One thing people always want to know when they find out Hope has Down syndrome is when we discovered her diagnosis. Her Down syndrome often trumps the fact she’s our sweet baby girl, even on that day last June when I received the information from my OB.
My regular OB, before she went on maternity leave, had walked us through screening tests we would have and those we wouldn’t need. During that discussion, she explained that we did not qualify for the Panorama blood test, which screens for trisomies 13, 18, 21 and the baby’s sex, because I was too young for it to be accurate (the test is indicated for women aged 35 years and older). But at my 10-week appointment, my OB was out and I saw her colleague, who offered the test. We discussed Panorama’s sensitivities by age and opted to not include screening for chromosomal microdeletions, as the accuracy of testing at this level in my age group was quite poor. So we went ahead to screen for the aforementioned trisomies as well as the baby’s sex. Admittedly, my husband and I knew we had a strong, healthy baby, and only went ahead with the test to find out two months early whether we were having a boy or a girl.
I was at work—a medical editing position at a pretty quiet corporate park in northern New Jersey—when my cell phone started buzzing. I saw it was my OB’s office, which was odd, because test results were normally left on a secure voicemail. I picked up and it was the doctor I’d seen two weeks prior at my 10-week appointment, not a nurse or assistant. Again, odd. He went ahead and asked if I had a minute to speak and told me that the Panorama test result came in and that our baby likely has trisomy 21. My world stopped spinning. There was no article to edit, no newsletter to compile. It didn’t matter that I was preparing for our weekly team meeting. My mind was grappling with this news—I had so many questions.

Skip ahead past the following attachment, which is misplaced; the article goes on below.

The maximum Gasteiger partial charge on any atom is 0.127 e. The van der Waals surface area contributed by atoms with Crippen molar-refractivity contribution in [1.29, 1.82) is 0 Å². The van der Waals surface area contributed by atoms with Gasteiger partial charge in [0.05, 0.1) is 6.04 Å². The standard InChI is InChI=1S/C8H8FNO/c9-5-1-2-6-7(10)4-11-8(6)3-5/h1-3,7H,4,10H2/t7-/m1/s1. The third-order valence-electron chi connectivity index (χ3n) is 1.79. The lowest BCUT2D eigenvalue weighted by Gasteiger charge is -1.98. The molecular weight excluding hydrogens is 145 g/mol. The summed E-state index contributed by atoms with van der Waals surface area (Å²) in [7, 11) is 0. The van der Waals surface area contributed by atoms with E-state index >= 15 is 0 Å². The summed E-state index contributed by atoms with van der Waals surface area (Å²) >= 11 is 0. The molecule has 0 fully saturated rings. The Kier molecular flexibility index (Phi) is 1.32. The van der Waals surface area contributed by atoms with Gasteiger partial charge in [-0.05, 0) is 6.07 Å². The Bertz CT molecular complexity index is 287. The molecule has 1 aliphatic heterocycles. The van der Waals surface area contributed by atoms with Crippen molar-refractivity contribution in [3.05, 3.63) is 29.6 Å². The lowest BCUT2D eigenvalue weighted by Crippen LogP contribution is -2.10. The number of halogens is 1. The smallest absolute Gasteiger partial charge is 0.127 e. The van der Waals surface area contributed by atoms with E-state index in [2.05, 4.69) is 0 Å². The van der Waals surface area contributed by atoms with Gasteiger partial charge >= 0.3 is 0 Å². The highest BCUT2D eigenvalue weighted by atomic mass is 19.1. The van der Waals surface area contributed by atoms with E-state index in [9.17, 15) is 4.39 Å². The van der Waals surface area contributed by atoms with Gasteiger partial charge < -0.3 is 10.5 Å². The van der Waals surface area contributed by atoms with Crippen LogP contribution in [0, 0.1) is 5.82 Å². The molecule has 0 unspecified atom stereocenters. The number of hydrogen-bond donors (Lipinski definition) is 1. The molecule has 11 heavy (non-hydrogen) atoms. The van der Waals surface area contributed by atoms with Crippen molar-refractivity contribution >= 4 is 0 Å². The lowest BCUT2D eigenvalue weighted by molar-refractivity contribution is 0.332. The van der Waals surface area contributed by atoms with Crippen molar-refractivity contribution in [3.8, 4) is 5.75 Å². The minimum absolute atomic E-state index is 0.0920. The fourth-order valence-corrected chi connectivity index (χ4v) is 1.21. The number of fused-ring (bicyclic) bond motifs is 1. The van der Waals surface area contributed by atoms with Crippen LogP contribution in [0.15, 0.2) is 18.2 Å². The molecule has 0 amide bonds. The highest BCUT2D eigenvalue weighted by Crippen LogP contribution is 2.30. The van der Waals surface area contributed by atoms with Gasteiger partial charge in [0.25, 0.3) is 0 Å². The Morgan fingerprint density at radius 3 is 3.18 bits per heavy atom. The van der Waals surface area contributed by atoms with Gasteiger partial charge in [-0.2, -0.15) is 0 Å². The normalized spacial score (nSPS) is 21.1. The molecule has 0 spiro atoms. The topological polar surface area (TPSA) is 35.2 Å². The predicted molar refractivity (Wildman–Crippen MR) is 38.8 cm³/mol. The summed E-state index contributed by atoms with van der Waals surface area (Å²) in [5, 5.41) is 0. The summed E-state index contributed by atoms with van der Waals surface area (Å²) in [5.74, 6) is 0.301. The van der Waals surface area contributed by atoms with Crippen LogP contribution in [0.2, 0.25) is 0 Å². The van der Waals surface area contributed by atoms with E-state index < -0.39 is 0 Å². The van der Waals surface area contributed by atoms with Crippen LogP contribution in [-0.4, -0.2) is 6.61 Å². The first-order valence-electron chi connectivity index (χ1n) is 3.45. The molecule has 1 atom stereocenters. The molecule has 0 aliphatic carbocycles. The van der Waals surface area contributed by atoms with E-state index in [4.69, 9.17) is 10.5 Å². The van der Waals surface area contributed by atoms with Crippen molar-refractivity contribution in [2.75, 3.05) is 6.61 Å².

I asked him to hold so that I could get away from my cubicle. To my surprise, this busy man, this established physician, said in a voice saturated with compassion that he would.
I ran down the stairs to the ground floor and stepped outside. It was a beautiful, sunny day. The sky was blue, and employees from other offices were already out enjoying their lunches at the picnic tables that sprinkled the periphery of the parking lot. As I weaved between the cars to reach the back of the lot, we continued our conversation. He emphasized that this was a screening, not a diagnostic test, which means that there is room for error. He told me that legally I have options to consider. He meant abortion, or termination. But all he had told me was that my baby has trisomy 21. He hadn’t told me my baby wouldn’t survive. He hadn’t told me my baby was going to have a miserable life or that my baby wasn’t going to be a functioning individual. So I thanked him and said with as much confidence as I could muster, “We aren’t terminating.” He might disagree, but I swear his voice perked up, almost sounding relieved, and told me, “Okay, then we won’t bring that up again.” Sadly, while he wouldn’t, others would, many times, and we literally fought over the coming weeks with medical “professionals,” who were encouraging abortion based solely on a trisomy 21 diagnosis.